School Culture

Authentic Audience #slowchated March 9-14, 2015

Image from Wikimedia Commons

I took great pride in my work for elective classes in high school: often more than I did for my academically required courses. I played tuba in multiple bands, acted in most of our school plays, competed in speech and debate, and wrote for the school newspaper. Now, of course, the fact that I chose my electives was a motivator, but the biggest difference between those classes and my others was the audience. I knew that my work would be on display for my peers and the larger community, not just the teacher. I practiced and practiced the tuba solo in the Holst Suite because I knew how many people would be listening. I carefully revised and edited every submission I wrote for the Timberwolf Times because all of my friends and teachers would read my work. I did fine on the papers that I wrote for my teachers’ eyes only, but I rarely put the same type of effort into those assignments.

Coursework in the arts and many electives have always given students an authentic audience, while work in other classes is done solely for the instructor. Why? Personally, it wasn’t something I thought about much until recently. In the past, I had my students imagine an audience for their writing, but we rarely wrote for a real audience. This year, I’m starting to give my students real audiences for presenting their work. I’ve seen how sharing their work with a broader audience motivates and inspires many of my students. Still, I know I can do more and I want to hear your ideas.

These are the questions I have in mind, but they are subject to change as you contribute ideas throughout the week.

Q1 What makes an audience “authentic”?

Q2 How do your students create for authentic audiences?

Q3 How much audience participation do you want? How do you encourage or discourage it?

Q4 What is something you already do that could be enhanced with an authentic audience?

Q5 Where do you find an audience?

Q6 What is your “dream audience” for student work?

I’m eager to discuss this with you on #slowchated and I hope that you will take full advantage of the slow chat format. We have a whole week to find and post links, photos, and blog posts. Best of all, we have an authentic audience in each other, and audience participation is required. Ask questions, challenge assumptions, and learn from one another!

Cross posted at the Teacher With Tuba blog

Let’s Build a School!

WC

If you enjoy Twitter conversations on education and you’re not yet familiar with #slowchatED, I highly recommend having a look. Rather than juggling questions and answers at the breakneck pace of many popular discussions, the #slowchatED model offers the opportunity for conversations that may benefit from a little more reflection. We push out one question per day over the course of a week, and throughout the week, participants are welcome to share their ideas as they are able and at their own pace.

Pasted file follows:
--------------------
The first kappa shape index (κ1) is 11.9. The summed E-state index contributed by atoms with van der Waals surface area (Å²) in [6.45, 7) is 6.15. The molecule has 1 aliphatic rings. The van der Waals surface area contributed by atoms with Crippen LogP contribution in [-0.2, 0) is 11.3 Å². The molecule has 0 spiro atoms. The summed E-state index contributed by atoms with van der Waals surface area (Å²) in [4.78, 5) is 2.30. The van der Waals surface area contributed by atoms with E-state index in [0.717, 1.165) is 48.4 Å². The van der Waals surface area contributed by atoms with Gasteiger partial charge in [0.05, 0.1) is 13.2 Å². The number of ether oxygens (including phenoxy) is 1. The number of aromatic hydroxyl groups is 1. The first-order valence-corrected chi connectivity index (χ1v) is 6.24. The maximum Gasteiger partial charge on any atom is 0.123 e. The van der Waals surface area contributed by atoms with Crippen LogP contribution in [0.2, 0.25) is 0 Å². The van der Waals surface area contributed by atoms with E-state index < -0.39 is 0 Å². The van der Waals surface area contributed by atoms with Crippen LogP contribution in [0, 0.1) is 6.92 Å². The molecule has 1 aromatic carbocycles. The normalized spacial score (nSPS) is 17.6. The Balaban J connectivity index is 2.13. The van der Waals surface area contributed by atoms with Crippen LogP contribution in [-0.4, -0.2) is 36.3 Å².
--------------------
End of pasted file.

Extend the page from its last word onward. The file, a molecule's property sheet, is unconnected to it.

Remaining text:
Using the #slowchatED model, I’d like for us to design a school together, looking at individual aspects of school models over the course of the discussion. We’ve discussed similar questions in other Twitter groups, but I don’t believe that we’ve given ourselves sufficient time to explore our own ideas in depth, nor have I see much discussion of what an actual schedule, org chart, etc. would look like, if we had a say in their creation. With this particular discussion, I’m hoping to see not just theoretical ideas but actual concrete and specific solutions to the problems we’ve all dealt with. It’s one thing to give our opinions as critics, but it’s another thing altogether to offer real solutions to the problems we regularly discuss from the point of view of designers—we need to start doing more of this kind of work. Though each question below is broad enough for a Twitter discussion of its own, we’ll use them to work toward our own designs for successful school models in this way:

Q1 What does your ideal school calendar look like (i.e., daily schedule, teaching vs. service days, etc.)?
Q2 What does your ideal physical space look like (e.g., classrooms, offices, community space, etc.)?
Q3 Describe the ideal organizational structure of your school. Who makes decisions and how?
Q4 How do you hire, train, and retain quality teaching talent? Outline your ideal supporting PD program.
Q5 What else makes your ideal school unique or what wild idea would you love to try? What did we miss?
Q6 Write your school’s mission statement.

I’m eager to hear a variety of thoughts on these questions, but I’m even more excited for the ancillary conversations that will be born from our discussion. In particular, I’m curious to know what I haven’t yet thought of as being of central importance for school design. It will certainly be the case that the room will be smarter than any individual, and thanks to the variety of points of view and the general diversity of opinion on Twitter, I expect that these questions will be just starting points allowing us to explore school design more deeply. I hope that we push each other’s ideas to give us the opportunity to dive deeply into what we think is fundamental for school design. There will be no wrong answers!